The $2,000 car you can't buy

[via msn]

The much-anticipated Tata Nano -- at just half the price of the next-cheapest car in the world -- will be sold in India beginning in April. You won't find it in the US, though.

The cheapest car in the world is expected to begin rolling off assembly lines March 23, seven months behind schedule.

India's tiny Tata Nano, priced at 100,000 rupees, or about $2,000 at current exchange rates, will not be sold in the United States. Cars will reach dealerships across India in April, and production for the first year is expected to reach 250,000 vehicles.

The Nano's unveiling in January 2008 caused a stir worldwide and especially in India, where there are fewer than 10 cars for every thousand people, compared with 40 per thousand in China and 450 in the U.S.

Indians bought about 1 million cars in 2007. Far more middle-class Indians buy and transport their entire families on scooters.

Despite the frenzy of enthusiasm that ensued, production of the ultracheap car stalled when protests from farmers forced Tata Motors to abandon its West Bengal factory. The car will be built in small numbers at several current Tata factories until a dedicated factory is finished.

Tata, India's leading producer of trucks and third-biggest carmaker, last year bought Ford Motor's (F, news, msgs) Jaguar and Land Rover brands for $2.3 billion. While India's relatively small passenger-car market hasn't collapsed nearly as much as North America's, sales of passenger trucks, buses and other large vehicles tumbled 51% in January, a big blow to Tata.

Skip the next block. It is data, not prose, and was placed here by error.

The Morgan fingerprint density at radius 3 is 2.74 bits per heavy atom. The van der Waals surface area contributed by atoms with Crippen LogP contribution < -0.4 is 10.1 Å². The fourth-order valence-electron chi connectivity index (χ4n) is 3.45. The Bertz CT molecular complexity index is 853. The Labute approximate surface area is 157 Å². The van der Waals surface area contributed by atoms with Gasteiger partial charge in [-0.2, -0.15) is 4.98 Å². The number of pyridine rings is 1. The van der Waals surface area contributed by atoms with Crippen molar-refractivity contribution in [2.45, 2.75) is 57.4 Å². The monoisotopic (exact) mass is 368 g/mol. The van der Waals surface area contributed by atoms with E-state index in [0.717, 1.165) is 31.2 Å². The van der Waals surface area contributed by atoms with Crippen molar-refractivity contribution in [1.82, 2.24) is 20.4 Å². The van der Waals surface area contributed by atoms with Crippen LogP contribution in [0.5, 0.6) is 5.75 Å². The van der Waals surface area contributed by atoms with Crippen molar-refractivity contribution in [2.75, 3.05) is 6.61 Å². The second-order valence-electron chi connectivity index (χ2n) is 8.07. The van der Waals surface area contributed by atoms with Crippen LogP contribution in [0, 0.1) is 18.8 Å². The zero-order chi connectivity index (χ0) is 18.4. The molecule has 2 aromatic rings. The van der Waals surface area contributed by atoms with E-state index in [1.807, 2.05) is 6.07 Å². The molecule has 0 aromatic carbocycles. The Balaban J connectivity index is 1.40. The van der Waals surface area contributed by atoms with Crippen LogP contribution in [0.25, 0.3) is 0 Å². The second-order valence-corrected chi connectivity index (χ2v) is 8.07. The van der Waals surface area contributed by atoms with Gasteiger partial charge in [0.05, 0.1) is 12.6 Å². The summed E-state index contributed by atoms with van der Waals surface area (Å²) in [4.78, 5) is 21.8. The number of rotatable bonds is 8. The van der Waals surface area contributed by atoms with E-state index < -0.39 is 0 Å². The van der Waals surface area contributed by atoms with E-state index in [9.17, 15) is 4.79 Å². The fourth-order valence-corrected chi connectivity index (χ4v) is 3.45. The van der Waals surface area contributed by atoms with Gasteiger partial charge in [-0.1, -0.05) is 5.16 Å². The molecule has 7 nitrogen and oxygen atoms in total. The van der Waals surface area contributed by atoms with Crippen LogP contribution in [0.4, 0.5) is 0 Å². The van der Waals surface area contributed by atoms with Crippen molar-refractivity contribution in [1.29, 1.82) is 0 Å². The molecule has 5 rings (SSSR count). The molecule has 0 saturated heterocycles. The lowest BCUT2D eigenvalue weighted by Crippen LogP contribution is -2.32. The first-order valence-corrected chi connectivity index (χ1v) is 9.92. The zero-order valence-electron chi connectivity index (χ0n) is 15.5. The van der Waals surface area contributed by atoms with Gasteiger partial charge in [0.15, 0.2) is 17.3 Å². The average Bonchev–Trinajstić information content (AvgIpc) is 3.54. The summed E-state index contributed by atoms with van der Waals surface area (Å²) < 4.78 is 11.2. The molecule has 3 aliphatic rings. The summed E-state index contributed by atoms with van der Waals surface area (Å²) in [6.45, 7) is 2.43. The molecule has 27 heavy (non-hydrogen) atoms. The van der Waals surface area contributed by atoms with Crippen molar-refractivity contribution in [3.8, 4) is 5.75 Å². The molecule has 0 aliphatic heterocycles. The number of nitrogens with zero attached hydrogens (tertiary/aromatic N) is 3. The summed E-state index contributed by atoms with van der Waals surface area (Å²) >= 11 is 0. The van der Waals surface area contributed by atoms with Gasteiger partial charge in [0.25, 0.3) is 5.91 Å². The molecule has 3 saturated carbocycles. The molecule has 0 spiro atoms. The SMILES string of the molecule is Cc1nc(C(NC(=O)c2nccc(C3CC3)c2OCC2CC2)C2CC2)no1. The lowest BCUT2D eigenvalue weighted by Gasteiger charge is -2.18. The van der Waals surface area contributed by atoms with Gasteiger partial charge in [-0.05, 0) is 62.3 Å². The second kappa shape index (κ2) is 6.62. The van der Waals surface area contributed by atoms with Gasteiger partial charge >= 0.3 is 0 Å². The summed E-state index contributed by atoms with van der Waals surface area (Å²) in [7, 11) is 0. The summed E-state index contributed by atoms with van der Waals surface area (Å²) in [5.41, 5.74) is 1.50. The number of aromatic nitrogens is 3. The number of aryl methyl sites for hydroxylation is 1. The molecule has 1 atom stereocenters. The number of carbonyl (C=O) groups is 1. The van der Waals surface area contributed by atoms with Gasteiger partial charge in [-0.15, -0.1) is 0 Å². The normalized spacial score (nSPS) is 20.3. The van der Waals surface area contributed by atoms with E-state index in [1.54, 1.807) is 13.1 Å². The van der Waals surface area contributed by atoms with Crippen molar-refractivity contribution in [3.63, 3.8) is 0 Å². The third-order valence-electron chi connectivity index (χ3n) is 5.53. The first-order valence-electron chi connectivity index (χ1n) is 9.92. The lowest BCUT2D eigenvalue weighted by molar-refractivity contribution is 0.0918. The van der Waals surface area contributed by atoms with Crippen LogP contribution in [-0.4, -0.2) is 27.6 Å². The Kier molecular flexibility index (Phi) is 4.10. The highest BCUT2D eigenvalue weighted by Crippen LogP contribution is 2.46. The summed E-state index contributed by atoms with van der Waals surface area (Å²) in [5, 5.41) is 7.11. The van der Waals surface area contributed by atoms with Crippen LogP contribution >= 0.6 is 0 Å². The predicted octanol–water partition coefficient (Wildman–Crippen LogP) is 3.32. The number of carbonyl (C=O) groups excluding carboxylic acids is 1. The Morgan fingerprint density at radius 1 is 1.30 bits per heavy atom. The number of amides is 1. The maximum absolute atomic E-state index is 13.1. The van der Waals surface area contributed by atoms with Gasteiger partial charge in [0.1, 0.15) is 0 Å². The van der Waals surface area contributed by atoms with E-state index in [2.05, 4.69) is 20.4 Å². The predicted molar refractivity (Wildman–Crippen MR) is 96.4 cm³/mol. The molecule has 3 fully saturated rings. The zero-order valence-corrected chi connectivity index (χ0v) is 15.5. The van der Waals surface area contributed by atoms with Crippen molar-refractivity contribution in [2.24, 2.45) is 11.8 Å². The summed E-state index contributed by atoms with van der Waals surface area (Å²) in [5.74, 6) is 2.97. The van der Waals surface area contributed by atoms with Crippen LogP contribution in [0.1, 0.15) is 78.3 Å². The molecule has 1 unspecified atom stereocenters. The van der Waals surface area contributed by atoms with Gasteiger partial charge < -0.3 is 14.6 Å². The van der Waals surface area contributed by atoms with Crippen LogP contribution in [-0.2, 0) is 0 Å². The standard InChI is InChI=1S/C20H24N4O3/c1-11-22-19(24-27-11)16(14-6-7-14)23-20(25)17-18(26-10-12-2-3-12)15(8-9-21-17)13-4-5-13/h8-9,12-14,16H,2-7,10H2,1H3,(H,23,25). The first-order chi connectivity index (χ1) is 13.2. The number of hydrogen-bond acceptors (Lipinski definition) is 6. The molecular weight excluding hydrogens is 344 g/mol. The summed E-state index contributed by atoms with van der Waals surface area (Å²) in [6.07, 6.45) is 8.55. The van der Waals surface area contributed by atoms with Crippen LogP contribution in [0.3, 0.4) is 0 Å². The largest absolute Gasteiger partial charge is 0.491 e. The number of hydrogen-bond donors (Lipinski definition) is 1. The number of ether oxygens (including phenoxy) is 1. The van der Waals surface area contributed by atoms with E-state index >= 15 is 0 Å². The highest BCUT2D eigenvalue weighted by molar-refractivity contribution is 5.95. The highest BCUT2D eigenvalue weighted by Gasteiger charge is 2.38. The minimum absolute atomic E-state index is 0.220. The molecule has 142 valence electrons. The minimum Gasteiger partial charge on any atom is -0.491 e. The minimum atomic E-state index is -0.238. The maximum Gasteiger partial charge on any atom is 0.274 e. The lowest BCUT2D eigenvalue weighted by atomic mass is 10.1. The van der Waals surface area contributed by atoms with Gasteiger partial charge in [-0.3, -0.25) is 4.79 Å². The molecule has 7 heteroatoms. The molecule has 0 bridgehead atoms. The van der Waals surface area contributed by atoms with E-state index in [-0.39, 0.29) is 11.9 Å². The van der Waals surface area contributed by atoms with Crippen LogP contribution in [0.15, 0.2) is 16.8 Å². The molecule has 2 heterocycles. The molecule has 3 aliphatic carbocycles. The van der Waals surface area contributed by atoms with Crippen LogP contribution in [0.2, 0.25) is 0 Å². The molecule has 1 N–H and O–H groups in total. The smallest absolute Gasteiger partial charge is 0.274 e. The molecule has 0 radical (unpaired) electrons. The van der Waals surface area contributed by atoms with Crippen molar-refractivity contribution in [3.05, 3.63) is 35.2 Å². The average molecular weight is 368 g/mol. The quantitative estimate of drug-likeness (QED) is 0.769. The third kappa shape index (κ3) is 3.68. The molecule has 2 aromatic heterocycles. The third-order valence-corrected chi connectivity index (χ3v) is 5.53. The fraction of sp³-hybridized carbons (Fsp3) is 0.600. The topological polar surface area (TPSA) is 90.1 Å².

35 horsepower, millions of fans

The company's Nano Web site has seen more than 30 million hits, and social networks such as Facebook have thousands of interest groups and communities around the car.

Why the fuss? The Nano -- its working name was the "People's Car" -- is just half the price of the next-cheapest car in the world, a Chery Automobiles QQ3 sold only in its domestic market of China. The $5,200 Suzuki Maruti is the current least expensive option for Indians, where per capita incomes are nearing $1,000 after years of explosive economic growth. In the U.S., the cheapest option is the Nissan Versa, which, at $9,990, is about five times the price of Nano.

With a snub nose and a sloping roof, the world's cheapest car can hold five people -- if they squeeze. And the basic version is spare: There's no radio, no air bags, no passenger-side mirror and only one windshield wiper. If you want air conditioning to cope with India's brutal summers, you need to get the deluxe version. Analysts estimate taxes, delivery and extras will add 30% or so to the car's cost.

At 10 feet long, the Nano is about 2 feet shorter than a Mini Cooper. Its 623-cubic-centimeter, two-cylinder engine is estimated to produce about 35 horsepower, good for a top speed of 75 mph.

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